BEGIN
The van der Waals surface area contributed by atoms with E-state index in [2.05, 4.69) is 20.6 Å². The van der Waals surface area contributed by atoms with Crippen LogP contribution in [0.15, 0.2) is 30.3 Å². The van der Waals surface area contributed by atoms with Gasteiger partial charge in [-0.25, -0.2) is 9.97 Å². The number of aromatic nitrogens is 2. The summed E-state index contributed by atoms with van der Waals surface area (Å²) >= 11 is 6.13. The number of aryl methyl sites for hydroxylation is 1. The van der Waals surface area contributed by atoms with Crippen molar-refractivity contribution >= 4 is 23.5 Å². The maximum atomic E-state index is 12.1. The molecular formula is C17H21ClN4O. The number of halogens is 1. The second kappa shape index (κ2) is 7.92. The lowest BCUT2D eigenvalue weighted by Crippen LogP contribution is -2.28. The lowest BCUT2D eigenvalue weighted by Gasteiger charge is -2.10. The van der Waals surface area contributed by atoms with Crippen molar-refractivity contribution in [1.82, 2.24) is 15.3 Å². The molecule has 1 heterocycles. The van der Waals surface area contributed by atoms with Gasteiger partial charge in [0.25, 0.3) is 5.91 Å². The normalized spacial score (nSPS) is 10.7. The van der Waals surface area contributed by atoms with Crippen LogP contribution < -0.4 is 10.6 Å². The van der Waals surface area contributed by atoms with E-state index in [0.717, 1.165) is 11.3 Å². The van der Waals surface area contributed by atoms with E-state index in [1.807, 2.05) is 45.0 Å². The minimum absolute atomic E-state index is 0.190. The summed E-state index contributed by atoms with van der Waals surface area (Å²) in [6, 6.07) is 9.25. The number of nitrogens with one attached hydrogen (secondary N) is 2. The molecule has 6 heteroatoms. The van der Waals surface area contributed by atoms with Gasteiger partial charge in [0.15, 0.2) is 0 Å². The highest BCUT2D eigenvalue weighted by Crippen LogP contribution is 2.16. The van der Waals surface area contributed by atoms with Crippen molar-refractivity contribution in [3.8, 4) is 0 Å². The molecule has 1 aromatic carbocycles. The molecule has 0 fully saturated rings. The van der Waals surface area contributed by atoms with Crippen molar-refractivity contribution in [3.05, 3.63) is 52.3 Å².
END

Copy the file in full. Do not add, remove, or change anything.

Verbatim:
The van der Waals surface area contributed by atoms with E-state index in [2.05, 4.69) is 20.6 Å². The van der Waals surface area contributed by atoms with Crippen LogP contribution in [0.15, 0.2) is 30.3 Å². The van der Waals surface area contributed by atoms with Gasteiger partial charge in [-0.25, -0.2) is 9.97 Å². The number of aromatic nitrogens is 2. The summed E-state index contributed by atoms with van der Waals surface area (Å²) >= 11 is 6.13. The number of aryl methyl sites for hydroxylation is 1. The van der Waals surface area contributed by atoms with Crippen molar-refractivity contribution >= 4 is 23.5 Å². The maximum atomic E-state index is 12.1. The molecular formula is C17H21ClN4O. The number of halogens is 1. The second kappa shape index (κ2) is 7.92. The lowest BCUT2D eigenvalue weighted by Crippen LogP contribution is -2.28. The lowest BCUT2D eigenvalue weighted by Gasteiger charge is -2.10. The van der Waals surface area contributed by atoms with Crippen molar-refractivity contribution in [1.82, 2.24) is 15.3 Å². The molecule has 1 heterocycles. The van der Waals surface area contributed by atoms with Gasteiger partial charge in [0.25, 0.3) is 5.91 Å². The normalized spacial score (nSPS) is 10.7. The van der Waals surface area contributed by atoms with Crippen LogP contribution < -0.4 is 10.6 Å². The van der Waals surface area contributed by atoms with E-state index in [0.717, 1.165) is 11.3 Å². The van der Waals surface area contributed by atoms with E-state index in [1.807, 2.05) is 45.0 Å². The minimum absolute atomic E-state index is 0.190. The summed E-state index contributed by atoms with van der Waals surface area (Å²) in [6, 6.07) is 9.25. The number of nitrogens with one attached hydrogen (secondary N) is 2. The molecule has 6 heteroatoms. The van der Waals surface area contributed by atoms with Gasteiger partial charge in [0.15, 0.2) is 0 Å². The highest BCUT2D eigenvalue weighted by Crippen LogP contribution is 2.16. The van der Waals surface area contributed by atoms with Crippen molar-refractivity contribution in [3.8, 4) is 0 Å². The molecule has 1 aromatic carbocycles. The molecule has 0 fully saturated rings. The van der Waals surface area contributed by atoms with Crippen molar-refractivity contribution in [3.05, 3.63) is 52.3 Å².